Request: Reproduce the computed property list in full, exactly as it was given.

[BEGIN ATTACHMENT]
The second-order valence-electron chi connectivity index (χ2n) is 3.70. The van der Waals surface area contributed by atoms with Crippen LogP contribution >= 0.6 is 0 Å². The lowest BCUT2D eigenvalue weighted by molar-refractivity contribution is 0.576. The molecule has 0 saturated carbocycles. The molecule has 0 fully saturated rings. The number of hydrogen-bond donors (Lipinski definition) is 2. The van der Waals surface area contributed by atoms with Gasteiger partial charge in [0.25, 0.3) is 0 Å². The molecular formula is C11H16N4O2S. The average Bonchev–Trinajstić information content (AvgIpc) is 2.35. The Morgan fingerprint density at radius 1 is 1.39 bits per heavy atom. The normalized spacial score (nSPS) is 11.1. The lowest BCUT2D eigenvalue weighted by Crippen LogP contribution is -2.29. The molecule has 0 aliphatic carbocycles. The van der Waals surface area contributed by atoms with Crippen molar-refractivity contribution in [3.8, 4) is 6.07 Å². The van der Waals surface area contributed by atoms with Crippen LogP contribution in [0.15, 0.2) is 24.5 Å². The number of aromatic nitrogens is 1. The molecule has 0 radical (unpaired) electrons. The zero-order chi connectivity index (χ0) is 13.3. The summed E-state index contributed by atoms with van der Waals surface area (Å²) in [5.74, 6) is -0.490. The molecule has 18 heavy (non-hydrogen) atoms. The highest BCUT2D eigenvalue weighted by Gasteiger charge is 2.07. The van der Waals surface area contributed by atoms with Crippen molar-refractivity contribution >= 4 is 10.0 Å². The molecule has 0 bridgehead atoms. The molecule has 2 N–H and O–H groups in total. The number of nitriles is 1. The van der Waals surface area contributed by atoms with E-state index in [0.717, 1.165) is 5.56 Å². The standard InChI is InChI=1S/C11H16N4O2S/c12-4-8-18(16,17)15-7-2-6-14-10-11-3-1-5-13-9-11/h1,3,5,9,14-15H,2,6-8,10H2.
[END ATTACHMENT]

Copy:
The second-order valence-electron chi connectivity index (χ2n) is 3.70. The van der Waals surface area contributed by atoms with Crippen LogP contribution >= 0.6 is 0 Å². The lowest BCUT2D eigenvalue weighted by molar-refractivity contribution is 0.576. The molecule has 0 saturated carbocycles. The molecule has 0 fully saturated rings. The number of hydrogen-bond donors (Lipinski definition) is 2. The van der Waals surface area contributed by atoms with Gasteiger partial charge in [0.25, 0.3) is 0 Å². The molecular formula is C11H16N4O2S. The average Bonchev–Trinajstić information content (AvgIpc) is 2.35. The Morgan fingerprint density at radius 1 is 1.39 bits per heavy atom. The normalized spacial score (nSPS) is 11.1. The lowest BCUT2D eigenvalue weighted by Crippen LogP contribution is -2.29. The molecule has 0 aliphatic carbocycles. The van der Waals surface area contributed by atoms with Crippen molar-refractivity contribution in [3.8, 4) is 6.07 Å². The van der Waals surface area contributed by atoms with Crippen LogP contribution in [0.15, 0.2) is 24.5 Å². The number of aromatic nitrogens is 1. The molecule has 0 radical (unpaired) electrons. The zero-order chi connectivity index (χ0) is 13.3. The summed E-state index contributed by atoms with van der Waals surface area (Å²) in [5.74, 6) is -0.490. The molecule has 18 heavy (non-hydrogen) atoms. The highest BCUT2D eigenvalue weighted by Gasteiger charge is 2.07. The van der Waals surface area contributed by atoms with Crippen molar-refractivity contribution >= 4 is 10.0 Å². The molecule has 0 bridgehead atoms. The molecule has 2 N–H and O–H groups in total. The number of nitriles is 1. The van der Waals surface area contributed by atoms with E-state index in [0.717, 1.165) is 5.56 Å². The standard InChI is InChI=1S/C11H16N4O2S/c12-4-8-18(16,17)15-7-2-6-14-10-11-3-1-5-13-9-11/h1,3,5,9,14-15H,2,6-8,10H2.